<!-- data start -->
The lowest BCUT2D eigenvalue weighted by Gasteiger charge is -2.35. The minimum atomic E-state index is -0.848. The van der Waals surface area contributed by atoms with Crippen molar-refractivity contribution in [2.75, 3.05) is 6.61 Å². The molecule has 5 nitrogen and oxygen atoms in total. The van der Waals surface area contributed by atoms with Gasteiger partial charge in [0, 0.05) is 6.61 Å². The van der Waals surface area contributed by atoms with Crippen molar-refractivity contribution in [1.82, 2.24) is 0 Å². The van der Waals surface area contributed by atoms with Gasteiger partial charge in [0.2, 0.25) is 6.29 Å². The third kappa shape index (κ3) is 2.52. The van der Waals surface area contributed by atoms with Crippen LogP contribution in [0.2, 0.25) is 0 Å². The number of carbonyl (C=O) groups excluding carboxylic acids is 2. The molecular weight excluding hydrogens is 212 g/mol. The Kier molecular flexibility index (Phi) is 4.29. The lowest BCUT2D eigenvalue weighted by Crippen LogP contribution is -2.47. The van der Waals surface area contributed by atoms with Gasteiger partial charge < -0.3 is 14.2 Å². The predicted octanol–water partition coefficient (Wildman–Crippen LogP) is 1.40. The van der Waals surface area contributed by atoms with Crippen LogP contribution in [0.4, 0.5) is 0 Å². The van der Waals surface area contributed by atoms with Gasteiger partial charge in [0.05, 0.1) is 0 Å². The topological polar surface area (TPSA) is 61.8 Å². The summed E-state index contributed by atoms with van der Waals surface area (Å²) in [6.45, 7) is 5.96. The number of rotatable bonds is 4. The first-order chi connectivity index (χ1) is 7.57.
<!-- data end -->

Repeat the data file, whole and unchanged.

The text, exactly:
The lowest BCUT2D eigenvalue weighted by Gasteiger charge is -2.35. The minimum atomic E-state index is -0.848. The van der Waals surface area contributed by atoms with Crippen molar-refractivity contribution in [2.75, 3.05) is 6.61 Å². The molecule has 5 nitrogen and oxygen atoms in total. The van der Waals surface area contributed by atoms with Gasteiger partial charge in [0, 0.05) is 6.61 Å². The van der Waals surface area contributed by atoms with Crippen molar-refractivity contribution in [1.82, 2.24) is 0 Å². The van der Waals surface area contributed by atoms with Gasteiger partial charge in [0.2, 0.25) is 6.29 Å². The third kappa shape index (κ3) is 2.52. The van der Waals surface area contributed by atoms with Crippen LogP contribution in [0.2, 0.25) is 0 Å². The number of carbonyl (C=O) groups excluding carboxylic acids is 2. The molecular weight excluding hydrogens is 212 g/mol. The Kier molecular flexibility index (Phi) is 4.29. The lowest BCUT2D eigenvalue weighted by Crippen LogP contribution is -2.47. The van der Waals surface area contributed by atoms with Gasteiger partial charge < -0.3 is 14.2 Å². The predicted octanol–water partition coefficient (Wildman–Crippen LogP) is 1.40. The van der Waals surface area contributed by atoms with Crippen LogP contribution in [0.4, 0.5) is 0 Å². The van der Waals surface area contributed by atoms with Gasteiger partial charge in [0.05, 0.1) is 0 Å². The topological polar surface area (TPSA) is 61.8 Å². The summed E-state index contributed by atoms with van der Waals surface area (Å²) in [6.45, 7) is 5.96. The number of rotatable bonds is 4. The first-order chi connectivity index (χ1) is 7.57.